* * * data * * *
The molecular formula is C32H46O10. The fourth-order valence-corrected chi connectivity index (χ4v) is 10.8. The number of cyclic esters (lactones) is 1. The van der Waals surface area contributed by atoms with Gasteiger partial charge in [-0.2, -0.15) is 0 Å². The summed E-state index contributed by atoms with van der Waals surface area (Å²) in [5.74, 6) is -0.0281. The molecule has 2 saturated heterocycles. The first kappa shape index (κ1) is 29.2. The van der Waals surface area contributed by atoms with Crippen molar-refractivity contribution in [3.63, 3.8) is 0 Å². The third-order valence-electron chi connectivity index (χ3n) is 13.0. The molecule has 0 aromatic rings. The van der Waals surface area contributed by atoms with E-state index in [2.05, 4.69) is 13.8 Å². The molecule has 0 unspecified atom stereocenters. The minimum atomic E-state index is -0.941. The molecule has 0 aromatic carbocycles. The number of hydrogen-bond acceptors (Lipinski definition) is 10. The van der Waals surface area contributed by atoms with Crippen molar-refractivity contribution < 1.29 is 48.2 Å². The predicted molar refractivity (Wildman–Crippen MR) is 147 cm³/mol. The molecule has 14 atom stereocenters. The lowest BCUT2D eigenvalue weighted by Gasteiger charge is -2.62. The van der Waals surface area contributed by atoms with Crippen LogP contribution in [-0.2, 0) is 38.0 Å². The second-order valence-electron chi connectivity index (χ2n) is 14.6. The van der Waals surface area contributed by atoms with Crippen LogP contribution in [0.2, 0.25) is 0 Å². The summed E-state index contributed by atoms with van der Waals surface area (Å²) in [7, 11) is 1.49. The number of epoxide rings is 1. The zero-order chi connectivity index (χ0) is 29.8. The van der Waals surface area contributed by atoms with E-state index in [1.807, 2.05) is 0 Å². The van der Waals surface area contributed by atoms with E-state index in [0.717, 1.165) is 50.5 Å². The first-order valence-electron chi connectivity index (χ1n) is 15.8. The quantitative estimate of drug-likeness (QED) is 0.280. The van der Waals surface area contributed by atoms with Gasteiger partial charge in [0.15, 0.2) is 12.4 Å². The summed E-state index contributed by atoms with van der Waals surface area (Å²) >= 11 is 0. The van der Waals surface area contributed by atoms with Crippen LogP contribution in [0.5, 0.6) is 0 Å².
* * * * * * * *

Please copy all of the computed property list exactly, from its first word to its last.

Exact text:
The molecular formula is C32H46O10. The fourth-order valence-corrected chi connectivity index (χ4v) is 10.8. The number of cyclic esters (lactones) is 1. The van der Waals surface area contributed by atoms with Gasteiger partial charge in [-0.2, -0.15) is 0 Å². The summed E-state index contributed by atoms with van der Waals surface area (Å²) in [5.74, 6) is -0.0281. The molecule has 2 saturated heterocycles. The first kappa shape index (κ1) is 29.2. The van der Waals surface area contributed by atoms with Crippen molar-refractivity contribution in [3.63, 3.8) is 0 Å². The third-order valence-electron chi connectivity index (χ3n) is 13.0. The molecule has 0 aromatic rings. The van der Waals surface area contributed by atoms with E-state index in [2.05, 4.69) is 13.8 Å². The molecule has 0 unspecified atom stereocenters. The minimum atomic E-state index is -0.941. The molecule has 0 aromatic carbocycles. The number of hydrogen-bond acceptors (Lipinski definition) is 10. The van der Waals surface area contributed by atoms with Crippen molar-refractivity contribution < 1.29 is 48.2 Å². The predicted molar refractivity (Wildman–Crippen MR) is 147 cm³/mol. The molecule has 14 atom stereocenters. The lowest BCUT2D eigenvalue weighted by Gasteiger charge is -2.62. The van der Waals surface area contributed by atoms with Crippen LogP contribution in [-0.2, 0) is 38.0 Å². The second-order valence-electron chi connectivity index (χ2n) is 14.6. The van der Waals surface area contributed by atoms with Crippen LogP contribution in [0.2, 0.25) is 0 Å². The summed E-state index contributed by atoms with van der Waals surface area (Å²) in [7, 11) is 1.49. The number of epoxide rings is 1. The zero-order chi connectivity index (χ0) is 29.8. The van der Waals surface area contributed by atoms with E-state index in [1.807, 2.05) is 0 Å². The van der Waals surface area contributed by atoms with E-state index in [0.717, 1.165) is 50.5 Å². The first-order valence-electron chi connectivity index (χ1n) is 15.8. The quantitative estimate of drug-likeness (QED) is 0.280. The van der Waals surface area contributed by atoms with Gasteiger partial charge in [0.15, 0.2) is 12.4 Å². The summed E-state index contributed by atoms with van der Waals surface area (Å²) >= 11 is 0. The van der Waals surface area contributed by atoms with Crippen LogP contribution in [0.5, 0.6) is 0 Å².